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Team-Building: Working With Millennials, Part 2: Technology, Tattoos, & Shifting Cultures
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Team-Building: Working With Millennials, Part 2: Technology, Tattoos, & Shifting Cultures - Executive Leadership Articles

Team-Building: Working With Millennials, Part 2: Technology, Tattoos, & Shifting Cultures

Executive Leadership Articles

Team-Building: Working With Millennials, Part 2: Technology, Tattoos, & Shifting Cultures

Just about every organization has a number of employees who, in addition to doing the jobs they were hired to do, have assumed responsibilities that match up with their particular skills, talents, and interests. An accountant in the business office has become the official party-planner because he’s organized, he gets along with everyone in the company, and he loves a good shindig. Someone in personnel seems to have an almost cosmic understanding of the photocopier, so not only is she called upon to problem-solve weird malfunctions, but her input is sought when it’s time to order new office equipment.

Similarly, because of their unique relationship with technology, the Millennials in our companies often find themselves in unexpected roles as unofficial tech support, helping more experienced colleagues with everything from lost emails to getting iPads connected to the office WiFi. Where many seasoned vets in the company shy away from new versions of software, Millennials are inclined to embrace new technology. “Frequently, in my office,” said one survey respondent in Lauren Rikleen’s You Raised Us—Now Work With Us: Millennials, Career Success, and Building Strong Workplace Teams (American Bar Association, 2014), “I have been the ‘go-to’ person when it comes to technology. From simple things such as making sure the computers have all necessitated updates to converting files … I seem to be the building’s private tech support.”

The ease with which Millennials handle technology even when it’s not a direct, stated part of their jobs, means a whole generation of tech-savvy accountants, trainers, secretaries, managers, and hirers, the kind of multi-abled talent valuable to any organization as the newest computers and mobile technology become necessary components of just about any endeavor.

Now: are you willing to watch an enormous chunk of that talent walk out the door over flip-flops, tattoos, facial piercings, and Instagram?

Many organizations face this question as they deal with a generation of employees who don’t see a connection between one’s attire and one’s ability to perform. A Huffington Post article cites a survey by Adecco (http://www.huffingtonpost.com/2012/09/24/millenial-biggest-interview-mistake_n_1910103.html) that says Millennials’ biggest mistake in job interviews is showing up dressed inappropriately. While it’s certainly important for job candidates to take their interviews seriously enough to dress well, when a whole generation of potential hires is eschewing expectations, it’s likely an indication of a shift in values and not just an epidemic of cluelessness.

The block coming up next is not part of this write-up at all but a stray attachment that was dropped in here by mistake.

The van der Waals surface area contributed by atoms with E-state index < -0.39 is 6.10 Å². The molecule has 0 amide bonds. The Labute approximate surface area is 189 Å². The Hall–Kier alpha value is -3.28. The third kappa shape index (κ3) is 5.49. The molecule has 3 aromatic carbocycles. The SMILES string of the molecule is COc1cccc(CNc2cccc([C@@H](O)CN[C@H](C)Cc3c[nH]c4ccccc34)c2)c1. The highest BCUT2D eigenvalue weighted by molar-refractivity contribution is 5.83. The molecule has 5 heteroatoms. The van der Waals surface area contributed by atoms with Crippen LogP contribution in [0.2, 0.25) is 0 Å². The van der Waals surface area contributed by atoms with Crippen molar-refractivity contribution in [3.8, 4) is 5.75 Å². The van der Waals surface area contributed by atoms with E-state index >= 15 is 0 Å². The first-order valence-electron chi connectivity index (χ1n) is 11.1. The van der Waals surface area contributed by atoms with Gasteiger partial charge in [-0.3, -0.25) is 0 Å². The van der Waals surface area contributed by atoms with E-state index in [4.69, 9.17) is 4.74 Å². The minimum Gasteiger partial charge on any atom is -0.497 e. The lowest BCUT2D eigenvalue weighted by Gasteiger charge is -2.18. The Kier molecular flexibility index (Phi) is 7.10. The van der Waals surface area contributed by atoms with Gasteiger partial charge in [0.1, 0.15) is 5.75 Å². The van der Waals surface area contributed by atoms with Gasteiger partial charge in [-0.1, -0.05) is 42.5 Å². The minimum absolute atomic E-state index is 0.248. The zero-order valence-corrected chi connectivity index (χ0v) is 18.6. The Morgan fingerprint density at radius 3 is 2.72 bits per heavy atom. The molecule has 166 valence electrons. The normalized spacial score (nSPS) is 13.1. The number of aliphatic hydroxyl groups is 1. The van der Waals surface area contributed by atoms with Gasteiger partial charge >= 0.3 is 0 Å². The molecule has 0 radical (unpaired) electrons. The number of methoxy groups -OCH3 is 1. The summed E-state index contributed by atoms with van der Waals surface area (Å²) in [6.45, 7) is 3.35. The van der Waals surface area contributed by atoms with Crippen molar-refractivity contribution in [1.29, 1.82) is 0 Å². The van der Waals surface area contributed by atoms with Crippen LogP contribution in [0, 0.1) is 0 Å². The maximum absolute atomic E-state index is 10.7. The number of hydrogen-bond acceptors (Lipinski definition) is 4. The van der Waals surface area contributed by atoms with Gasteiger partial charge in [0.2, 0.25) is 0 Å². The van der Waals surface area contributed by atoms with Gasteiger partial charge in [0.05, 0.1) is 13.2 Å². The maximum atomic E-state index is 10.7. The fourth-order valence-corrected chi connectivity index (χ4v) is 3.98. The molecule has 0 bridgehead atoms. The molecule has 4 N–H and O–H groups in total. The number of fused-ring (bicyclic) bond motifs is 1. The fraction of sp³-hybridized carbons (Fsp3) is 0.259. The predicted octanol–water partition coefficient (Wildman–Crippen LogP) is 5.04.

A 2010 report by the Pew Research Center says that 40% of Millennials have at least one tattoo, with half of them sporting multiple tattoos. One in four Millennials has at least one piercing in a bodily location other than an earlobe. What were once seen as acts of rebellious expression have become mainstream, if not in your office building, then at least right outside the front doors. The same survey says eight in ten Millennials sleeps with a cell phone within reach. The always-connected generation expects to communicate immediately with friends and family all the time, and that includes in the workplace. It is a normal part of their everyday lives, something that can be fought, tolerated, or embraced.

How is your organization dealing with this shifting culture, and how will it adjust as Millennials become ready to take their steps into the upper tier?

 

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Team-Building: Working With Millennials, Part 2: Technology, Tattoos, & Shifting Cultures - Executive Leadership Articles

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